Earlier this month, beloved actor and comedian Robin Williams took his own life after suffering from a deep depression, a situation that the National Alliance on Mental Illness of Champlain Valley (NAMI-CV) tries to prevent from happening one day at a time.
“Most of the suicides from last year and the previous years were from people who were not connected to mental health services, and it seems that those people, for whatever reason, may have been afraid of accessing services,” said Amanda Bulris, executive director of NAMI-CV. “So, what NAMI tends to do is break down the stigma, and the barriers associated within all this, in hope that families won’t feel alone and that loved ones will get help.”
In an effort to make this happen, NAMI-CV will be hosting Running for NAMI, which will take place at Banker’s Orchard in Plattsburgh Saturday, Aug. 30 for the second time.
“It started back in 2012, and it was originally called ‘Minds in Bloom,’” said Carrie Levessaur, organizer of the run. “I presented this run as an idea to the board [because] I thought it was a great way to bring mental health and physical health together.
“What I like about this run is that when we did the first run, we had over 60 people, and you couldn’t tell who had a mental illness or not.”
The children’s race will begin at 10 a.m, and the adult race will begin immediately after. There will also be free games for children.
To sponsor Running for NAMI, donations of $25 will be appreciated. Registration for the 5K run is $20. The children’s run is free, but a donation is suggested to be made of at least $1.
Registration will be available onsite at 9:30 a.m, and pre-registration is available online at nami-cv.org or by phone number 561-2685 ext. 10. The first 50 people to register will receive a free t-shirt.
“I think people should run for NAMI because a lot of people deal with some kind of issue whether they’re depressed, they have a mental illness or they know someone who has mental illness,” Levessaur said. “Supporting a loved one can make a really big difference in recovery.
“Support could even mean saving someone’s life.”
NAMI-CV is an affiliate of the National Alliance on Mental Illness, the nation’s largest grassroots organization for people with mental illness and their families.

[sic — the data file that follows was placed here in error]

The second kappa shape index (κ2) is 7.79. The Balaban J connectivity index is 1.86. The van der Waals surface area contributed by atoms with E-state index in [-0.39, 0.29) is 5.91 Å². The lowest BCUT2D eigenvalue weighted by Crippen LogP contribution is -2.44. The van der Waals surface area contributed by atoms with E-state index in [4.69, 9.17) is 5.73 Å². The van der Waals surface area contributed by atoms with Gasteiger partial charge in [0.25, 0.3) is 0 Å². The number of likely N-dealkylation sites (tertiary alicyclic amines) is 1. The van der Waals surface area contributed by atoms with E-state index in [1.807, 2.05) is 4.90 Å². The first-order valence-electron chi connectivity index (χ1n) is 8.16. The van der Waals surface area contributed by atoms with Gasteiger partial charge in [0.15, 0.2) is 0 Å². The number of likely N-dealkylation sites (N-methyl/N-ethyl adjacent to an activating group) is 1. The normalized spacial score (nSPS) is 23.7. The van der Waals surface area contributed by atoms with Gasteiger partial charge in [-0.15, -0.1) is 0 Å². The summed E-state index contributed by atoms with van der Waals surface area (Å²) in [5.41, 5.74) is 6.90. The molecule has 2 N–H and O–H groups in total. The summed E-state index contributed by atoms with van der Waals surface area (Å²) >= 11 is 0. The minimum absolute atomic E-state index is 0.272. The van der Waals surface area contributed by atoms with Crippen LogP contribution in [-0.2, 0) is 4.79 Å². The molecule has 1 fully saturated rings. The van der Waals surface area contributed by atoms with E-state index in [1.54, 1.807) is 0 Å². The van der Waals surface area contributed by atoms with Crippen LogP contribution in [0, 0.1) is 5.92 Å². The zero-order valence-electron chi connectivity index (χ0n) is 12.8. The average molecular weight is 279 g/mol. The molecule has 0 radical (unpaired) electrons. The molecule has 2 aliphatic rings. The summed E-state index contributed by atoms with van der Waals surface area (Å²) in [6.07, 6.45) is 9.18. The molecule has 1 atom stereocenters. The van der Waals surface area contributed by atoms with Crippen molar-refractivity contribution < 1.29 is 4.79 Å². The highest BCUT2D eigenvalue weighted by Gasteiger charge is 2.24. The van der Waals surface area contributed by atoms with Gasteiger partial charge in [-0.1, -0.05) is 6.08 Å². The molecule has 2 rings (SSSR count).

Founded in 1979, NAMI has affiliates in every state and more than 1,100 local communities across the country, including the communities located in the Champlain Valley.
“As far as NAMI’s go, we are one of the most successful NAMI’s in the country,” said Lowell Wurster, board member for NAMI-CV. “A lot of NAMI’s in other counties are run out of some people’s homes, and [because of] the fact that we have an office and a staff, we’ve become a really good example of what NAMI’s can be and how much they can do for the community.”
NAMI-CV provides free education, advocacy and support to all those affected by serious mental illnesses, emotional behavioral disorders and other brain disorders in Clinton, Essex and Franklin counties.
The organization supports, advances and defends the rights, interests and welfare of persons of all ages with mental illnesses to ensure that they are protected from abuse, possible harm or exploitation, advocating for and supporting neurobiological research to improve research and treatments, discover the causes of, and promote recovery from mental illnesses.
Lastly, the organization educates the public and government officials about mental illness, focusing mostly on the urgency of meeting the personal, health, social, vocational and housing needs of people with mental illnesses.